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FAF Chooses Stock Option Expensing for Next Review

Tammy Whitehouse | August 21, 2013

The Financial Accounting Foundation has decided to take a deep dive into the accounting rules around stock-option expensing to see if they accomplished what the Financial Accounting Standards Board intended when it adopted the controversial standard in 2004.

Financial Accounting Statement No. 123R: Share Based-Payment took effect for most companies in fiscal 2006 to require companies to measure their share-based payment awards to employees under fair value and record the cost of those awards as an expense to earnings. Advocates for users of financial statements said the prior accounting did not reflect the economic value of awards, while critics argued the fair value approach didn't reflect the economics either.

FASB adopted the rule to take effect at the beginning of 2005 for most companies, but preparers and auditors fought hard for delays as they struggled to implement Sarbanes-Oxley. FASB granted a six-month delay, and the Securities and Exchange Commission stepped in with another six-month extension to quiet the uproar. Following implementation, FASB and SEC fielded big questions about how to properly value stock options under the new rules. FAF's Post-Implementation Review team says it will begin a review of FAS 123R to see if it achieved FASB's objective of producing a rule that portrayed the economic exchange when employees are compensated by employers under share-based arrangements.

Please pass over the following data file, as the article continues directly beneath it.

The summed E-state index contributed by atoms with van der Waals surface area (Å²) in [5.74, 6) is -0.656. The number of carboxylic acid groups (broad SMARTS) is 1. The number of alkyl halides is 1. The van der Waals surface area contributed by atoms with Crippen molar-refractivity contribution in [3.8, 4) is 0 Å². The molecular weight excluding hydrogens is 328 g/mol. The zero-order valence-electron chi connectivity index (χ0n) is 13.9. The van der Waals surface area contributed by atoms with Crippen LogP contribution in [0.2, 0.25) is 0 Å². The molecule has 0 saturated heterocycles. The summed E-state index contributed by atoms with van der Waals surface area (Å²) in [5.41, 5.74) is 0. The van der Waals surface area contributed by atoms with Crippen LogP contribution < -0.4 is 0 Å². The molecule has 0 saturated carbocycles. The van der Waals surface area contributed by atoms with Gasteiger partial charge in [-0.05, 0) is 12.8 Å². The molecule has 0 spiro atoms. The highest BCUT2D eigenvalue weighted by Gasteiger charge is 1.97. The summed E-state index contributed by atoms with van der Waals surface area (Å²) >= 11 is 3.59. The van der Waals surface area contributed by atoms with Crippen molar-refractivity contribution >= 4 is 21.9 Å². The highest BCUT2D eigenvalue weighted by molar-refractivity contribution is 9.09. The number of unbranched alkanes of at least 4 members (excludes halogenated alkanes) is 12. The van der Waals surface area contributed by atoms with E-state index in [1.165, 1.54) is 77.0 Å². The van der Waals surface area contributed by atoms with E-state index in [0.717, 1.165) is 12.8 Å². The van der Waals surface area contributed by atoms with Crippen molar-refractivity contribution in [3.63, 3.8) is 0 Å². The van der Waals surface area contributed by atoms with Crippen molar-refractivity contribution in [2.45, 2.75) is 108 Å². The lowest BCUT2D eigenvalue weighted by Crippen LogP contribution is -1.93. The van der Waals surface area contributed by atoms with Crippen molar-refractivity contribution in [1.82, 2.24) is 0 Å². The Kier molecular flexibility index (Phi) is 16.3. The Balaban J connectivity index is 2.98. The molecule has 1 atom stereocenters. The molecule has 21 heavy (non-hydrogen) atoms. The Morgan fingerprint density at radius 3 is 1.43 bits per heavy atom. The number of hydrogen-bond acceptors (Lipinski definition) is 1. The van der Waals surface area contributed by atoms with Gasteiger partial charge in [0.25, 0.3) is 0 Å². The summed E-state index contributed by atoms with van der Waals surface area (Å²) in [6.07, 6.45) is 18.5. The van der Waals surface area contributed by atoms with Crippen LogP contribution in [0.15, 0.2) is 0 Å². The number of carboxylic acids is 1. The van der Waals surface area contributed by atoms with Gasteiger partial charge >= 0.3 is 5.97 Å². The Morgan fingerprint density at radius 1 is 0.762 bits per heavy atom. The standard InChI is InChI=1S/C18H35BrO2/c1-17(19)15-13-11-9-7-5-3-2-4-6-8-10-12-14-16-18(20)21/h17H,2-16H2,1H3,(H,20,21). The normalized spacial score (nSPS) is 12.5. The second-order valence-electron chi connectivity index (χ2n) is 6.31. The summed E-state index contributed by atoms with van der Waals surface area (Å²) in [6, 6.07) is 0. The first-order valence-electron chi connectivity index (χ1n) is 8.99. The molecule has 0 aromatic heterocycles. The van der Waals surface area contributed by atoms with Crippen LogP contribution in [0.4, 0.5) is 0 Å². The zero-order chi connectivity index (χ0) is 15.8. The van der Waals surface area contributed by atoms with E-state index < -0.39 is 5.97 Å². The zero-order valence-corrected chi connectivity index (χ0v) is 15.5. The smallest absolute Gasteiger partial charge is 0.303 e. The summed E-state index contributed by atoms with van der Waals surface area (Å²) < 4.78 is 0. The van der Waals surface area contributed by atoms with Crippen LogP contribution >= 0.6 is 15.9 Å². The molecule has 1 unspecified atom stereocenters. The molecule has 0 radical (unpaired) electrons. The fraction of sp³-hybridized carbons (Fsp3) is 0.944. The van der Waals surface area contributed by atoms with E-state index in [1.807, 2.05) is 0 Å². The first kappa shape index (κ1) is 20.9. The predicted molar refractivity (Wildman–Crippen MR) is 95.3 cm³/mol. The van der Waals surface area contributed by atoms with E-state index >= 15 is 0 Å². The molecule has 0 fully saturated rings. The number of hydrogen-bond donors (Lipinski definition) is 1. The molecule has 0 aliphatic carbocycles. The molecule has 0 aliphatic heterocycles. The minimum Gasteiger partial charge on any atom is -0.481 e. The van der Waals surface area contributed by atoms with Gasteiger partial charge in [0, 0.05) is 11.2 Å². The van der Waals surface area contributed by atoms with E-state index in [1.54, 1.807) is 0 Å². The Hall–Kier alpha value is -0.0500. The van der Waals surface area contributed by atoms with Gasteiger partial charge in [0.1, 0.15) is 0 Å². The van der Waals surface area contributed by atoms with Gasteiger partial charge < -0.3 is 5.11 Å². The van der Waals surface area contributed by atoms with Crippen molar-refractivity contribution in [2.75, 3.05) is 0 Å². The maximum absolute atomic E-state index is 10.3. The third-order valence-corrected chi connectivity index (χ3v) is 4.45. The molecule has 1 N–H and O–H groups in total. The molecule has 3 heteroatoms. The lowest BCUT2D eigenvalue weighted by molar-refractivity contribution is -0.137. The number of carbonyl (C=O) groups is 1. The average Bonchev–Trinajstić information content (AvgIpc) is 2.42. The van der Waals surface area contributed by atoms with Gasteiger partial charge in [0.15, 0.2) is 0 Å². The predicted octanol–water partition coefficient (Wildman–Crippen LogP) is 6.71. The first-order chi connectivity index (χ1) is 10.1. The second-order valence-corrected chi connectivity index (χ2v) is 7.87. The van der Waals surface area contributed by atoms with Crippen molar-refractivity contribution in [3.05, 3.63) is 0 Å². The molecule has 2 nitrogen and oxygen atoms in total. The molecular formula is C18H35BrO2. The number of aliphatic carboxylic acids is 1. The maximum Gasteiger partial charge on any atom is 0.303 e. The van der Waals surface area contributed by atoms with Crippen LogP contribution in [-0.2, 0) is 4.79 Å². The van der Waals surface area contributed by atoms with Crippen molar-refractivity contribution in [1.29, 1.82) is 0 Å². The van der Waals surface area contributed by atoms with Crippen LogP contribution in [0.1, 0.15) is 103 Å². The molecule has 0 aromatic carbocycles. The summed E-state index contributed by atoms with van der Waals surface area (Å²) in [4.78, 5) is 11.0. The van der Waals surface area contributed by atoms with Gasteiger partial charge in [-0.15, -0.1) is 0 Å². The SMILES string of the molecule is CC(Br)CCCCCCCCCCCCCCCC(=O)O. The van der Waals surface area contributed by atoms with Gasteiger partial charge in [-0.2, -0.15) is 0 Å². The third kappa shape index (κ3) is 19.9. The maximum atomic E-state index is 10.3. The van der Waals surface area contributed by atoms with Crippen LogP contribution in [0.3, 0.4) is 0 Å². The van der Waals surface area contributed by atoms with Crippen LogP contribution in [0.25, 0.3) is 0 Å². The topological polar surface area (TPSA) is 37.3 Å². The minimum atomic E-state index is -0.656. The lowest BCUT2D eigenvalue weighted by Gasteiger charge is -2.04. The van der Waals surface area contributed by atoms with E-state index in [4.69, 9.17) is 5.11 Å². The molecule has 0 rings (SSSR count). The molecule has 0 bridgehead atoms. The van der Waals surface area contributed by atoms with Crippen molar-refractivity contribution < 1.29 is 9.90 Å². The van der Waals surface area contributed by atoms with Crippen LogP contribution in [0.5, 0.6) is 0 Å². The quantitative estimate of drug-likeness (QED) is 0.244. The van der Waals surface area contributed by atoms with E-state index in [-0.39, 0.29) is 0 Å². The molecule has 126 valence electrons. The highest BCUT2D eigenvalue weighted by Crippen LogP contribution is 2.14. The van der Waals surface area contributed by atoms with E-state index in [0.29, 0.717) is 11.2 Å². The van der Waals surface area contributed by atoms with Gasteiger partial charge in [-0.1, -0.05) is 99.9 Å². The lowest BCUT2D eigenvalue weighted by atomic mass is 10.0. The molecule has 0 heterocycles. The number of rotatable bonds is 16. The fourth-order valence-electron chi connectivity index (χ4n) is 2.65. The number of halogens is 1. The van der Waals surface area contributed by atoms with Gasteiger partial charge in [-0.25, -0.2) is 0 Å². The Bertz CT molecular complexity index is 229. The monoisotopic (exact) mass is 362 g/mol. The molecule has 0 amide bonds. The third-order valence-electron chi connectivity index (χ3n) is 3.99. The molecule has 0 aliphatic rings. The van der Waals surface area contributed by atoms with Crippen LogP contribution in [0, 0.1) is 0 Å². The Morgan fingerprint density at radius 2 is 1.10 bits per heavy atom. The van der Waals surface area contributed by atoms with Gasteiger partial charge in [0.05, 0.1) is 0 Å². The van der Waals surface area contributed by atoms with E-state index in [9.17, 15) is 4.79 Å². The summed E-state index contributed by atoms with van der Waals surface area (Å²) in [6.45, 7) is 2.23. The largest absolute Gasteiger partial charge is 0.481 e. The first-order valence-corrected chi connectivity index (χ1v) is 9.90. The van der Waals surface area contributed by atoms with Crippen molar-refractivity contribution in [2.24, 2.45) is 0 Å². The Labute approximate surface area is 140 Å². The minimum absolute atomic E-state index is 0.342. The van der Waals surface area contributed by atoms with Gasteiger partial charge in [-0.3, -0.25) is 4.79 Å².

On a related fair-value note, FAF's review team is already working on an assessment of Financial Accounting Statement No. 157: Fair Value Measurements, to see if it met the rule-making objective as well. FAF says the team has completed its research and will survey stakeholders in September about the application and effectiveness of FAS 157, now contained in the Accounting Standards Codification under Topic 820. The review team expects to share its findings with FASB and FAF in late 2013 or early 2014.

When FAF reviewed rules on business combinations, it found the rules generally achieved the objective, but spotted some concerns about how the rules worked in conjunction with the fair value measurement requirements of FAS 157. Leslie Seidman, then chairman of FASB, told FAF it formed a Valuation Resource Group to address various implementation challenges. She also pointed out the team should take a look at “environmental issues,” such as the intense focus on fair value measurement by the Public Company Accounting Oversight Board, in exploring concerns about cost and complexity of implementing the standards.